Today is a sunny, but mild day in the entire Alps. A ridge of high pressure temporarily keeps storms at a distance. You can still find good quality snow (that came down last weekend) above 2000 to 2400 meters. The snow cover is pretty much soaked below that altitude. The weather will become unstable from Tuesday evening. It will start to snow in the northern Alps first and you can expect much more snow to come down south of the main alpine ridge. The weather will remain unstable until the weekend, with snowfall south of the main alpine ridge. The European model forecasts a drop of the temperature, with cold air coming into Europe from the east. That would be pretty nice, but it's still far away. In this forecast:
The sun came out a couple of times on Sunday and today is a fantastic day. The snow is fresh and of good quality above 2300 meters. Tuesday will also start with sunshine, but the Alps will have to deal with unstable air from Tuesday evening and there's more snow in the forecast. Monday and Tuesday will be pretty good days to ride, but....
Wind, lots of clouds, rain and snow. The snowpack is pretty much soaked below 2000-2200 meters and wet snow avalanches will be a problem the next 48 hours. We have to deal with two other problems above that altitude. There's still a chance of dry snow avalanches between 2000 and 2800 meters, especially in the resorts in the main alpine ridge (thanks to that old weak layer of snow that's still present). The transitions from a thin to a thick snow cover (and vice versa), but also the pressure on the snow cover from a single skier, snowboarder or a group of them could trigger an avalanche. Be very critical in your decision making the next couple of days! You also have to keep in mind that the combination of fresh snow and wind leads to wind-drifted snow that hasn't bonded with the snow cover yet.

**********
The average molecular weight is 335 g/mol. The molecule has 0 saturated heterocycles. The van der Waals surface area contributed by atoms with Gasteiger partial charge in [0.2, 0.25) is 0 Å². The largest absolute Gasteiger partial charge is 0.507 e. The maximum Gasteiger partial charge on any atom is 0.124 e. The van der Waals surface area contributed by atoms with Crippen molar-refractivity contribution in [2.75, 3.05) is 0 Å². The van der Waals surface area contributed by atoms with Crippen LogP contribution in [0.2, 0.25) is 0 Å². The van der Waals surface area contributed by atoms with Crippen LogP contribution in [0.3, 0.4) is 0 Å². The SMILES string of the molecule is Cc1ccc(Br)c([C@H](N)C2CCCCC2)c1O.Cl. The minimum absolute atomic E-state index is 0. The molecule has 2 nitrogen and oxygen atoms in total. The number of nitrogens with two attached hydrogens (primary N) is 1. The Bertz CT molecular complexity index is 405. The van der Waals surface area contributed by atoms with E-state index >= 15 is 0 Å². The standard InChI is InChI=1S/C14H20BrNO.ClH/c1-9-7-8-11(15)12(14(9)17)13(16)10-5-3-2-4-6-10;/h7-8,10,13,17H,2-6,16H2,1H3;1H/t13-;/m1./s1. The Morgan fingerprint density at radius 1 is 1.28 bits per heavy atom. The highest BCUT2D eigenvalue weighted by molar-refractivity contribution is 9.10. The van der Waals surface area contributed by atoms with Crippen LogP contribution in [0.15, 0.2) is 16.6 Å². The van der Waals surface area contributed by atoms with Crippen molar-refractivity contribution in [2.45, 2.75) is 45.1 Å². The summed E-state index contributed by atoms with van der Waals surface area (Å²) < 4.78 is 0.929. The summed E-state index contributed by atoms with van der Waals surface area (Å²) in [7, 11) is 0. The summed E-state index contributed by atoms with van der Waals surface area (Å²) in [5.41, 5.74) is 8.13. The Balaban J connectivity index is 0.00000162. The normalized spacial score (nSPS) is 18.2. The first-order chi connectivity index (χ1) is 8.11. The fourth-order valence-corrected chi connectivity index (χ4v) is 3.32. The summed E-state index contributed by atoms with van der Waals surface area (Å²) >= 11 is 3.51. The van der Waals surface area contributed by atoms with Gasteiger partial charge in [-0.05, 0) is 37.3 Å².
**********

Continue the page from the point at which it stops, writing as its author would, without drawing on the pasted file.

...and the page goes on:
The front that comes in on Tuesday night will bring snow to the northern Alps above 1300 meters at first, but will bring a lot of snow to the southern Alps on Wednesday. The current will turn to the south (thanks to a storm in the Bay of Biscay) and will push the clouds to the south side of the Alps. Same story on Thursday when a front (that hits the Pyrenees on Wednesday) reaches the south side of the Alps. A new storm is born over the Mediterranean and high pressure is formed north of the Alps at the same. This means unstable air south of the main alpine ridge and no precipitation north of the main alpine ridge.
This instability will result in lots of fresh snow south of the main alpine ridge from Thursday. The snow line and the center of gravity of the precipitation is not quite sure yet and this has everything to do with the exact storm path. It's focusing on the resorts south of the Gotthard (yes, Andermatt will also benefit) and the resorts south of the Monte Rosa and the Simplon right now. But a small change in the storm path can make sure that the western Piedmont and Queyras will hit the jackpot.
If we look any further then there are big differences. The European model is forecasting cold air coming in from the east (which will result in a comeback of winter), but the American model calculates a trend in which the mild air persists.
This is what you can expect this week:
Stay stoked. Morris